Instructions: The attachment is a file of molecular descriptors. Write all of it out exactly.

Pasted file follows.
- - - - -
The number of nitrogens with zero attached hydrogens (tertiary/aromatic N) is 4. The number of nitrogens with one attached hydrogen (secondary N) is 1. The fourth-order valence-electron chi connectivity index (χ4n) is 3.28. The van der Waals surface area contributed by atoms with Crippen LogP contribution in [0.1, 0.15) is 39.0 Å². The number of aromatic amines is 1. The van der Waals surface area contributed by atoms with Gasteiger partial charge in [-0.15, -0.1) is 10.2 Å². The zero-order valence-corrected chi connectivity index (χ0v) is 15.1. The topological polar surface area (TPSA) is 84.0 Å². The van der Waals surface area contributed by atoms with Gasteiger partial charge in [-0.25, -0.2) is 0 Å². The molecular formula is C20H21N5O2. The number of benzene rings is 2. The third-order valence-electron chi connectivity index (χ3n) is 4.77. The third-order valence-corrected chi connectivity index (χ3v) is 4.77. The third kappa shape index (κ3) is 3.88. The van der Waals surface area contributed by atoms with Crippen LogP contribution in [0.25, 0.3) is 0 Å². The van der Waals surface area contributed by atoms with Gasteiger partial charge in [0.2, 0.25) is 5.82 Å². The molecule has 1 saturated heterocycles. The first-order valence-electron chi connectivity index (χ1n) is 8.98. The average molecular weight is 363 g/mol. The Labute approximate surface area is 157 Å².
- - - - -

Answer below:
The number of nitrogens with zero attached hydrogens (tertiary/aromatic N) is 4. The number of nitrogens with one attached hydrogen (secondary N) is 1. The fourth-order valence-electron chi connectivity index (χ4n) is 3.28. The van der Waals surface area contributed by atoms with Crippen LogP contribution in [0.1, 0.15) is 39.0 Å². The number of aromatic amines is 1. The van der Waals surface area contributed by atoms with Gasteiger partial charge in [-0.15, -0.1) is 10.2 Å². The zero-order valence-corrected chi connectivity index (χ0v) is 15.1. The topological polar surface area (TPSA) is 84.0 Å². The van der Waals surface area contributed by atoms with Gasteiger partial charge in [-0.25, -0.2) is 0 Å². The molecular formula is C20H21N5O2. The number of benzene rings is 2. The third-order valence-electron chi connectivity index (χ3n) is 4.77. The third-order valence-corrected chi connectivity index (χ3v) is 4.77. The third kappa shape index (κ3) is 3.88. The van der Waals surface area contributed by atoms with Crippen LogP contribution in [0.25, 0.3) is 0 Å². The van der Waals surface area contributed by atoms with Gasteiger partial charge in [0.2, 0.25) is 5.82 Å². The molecule has 1 saturated heterocycles. The first-order valence-electron chi connectivity index (χ1n) is 8.98. The average molecular weight is 363 g/mol. The Labute approximate surface area is 157 Å².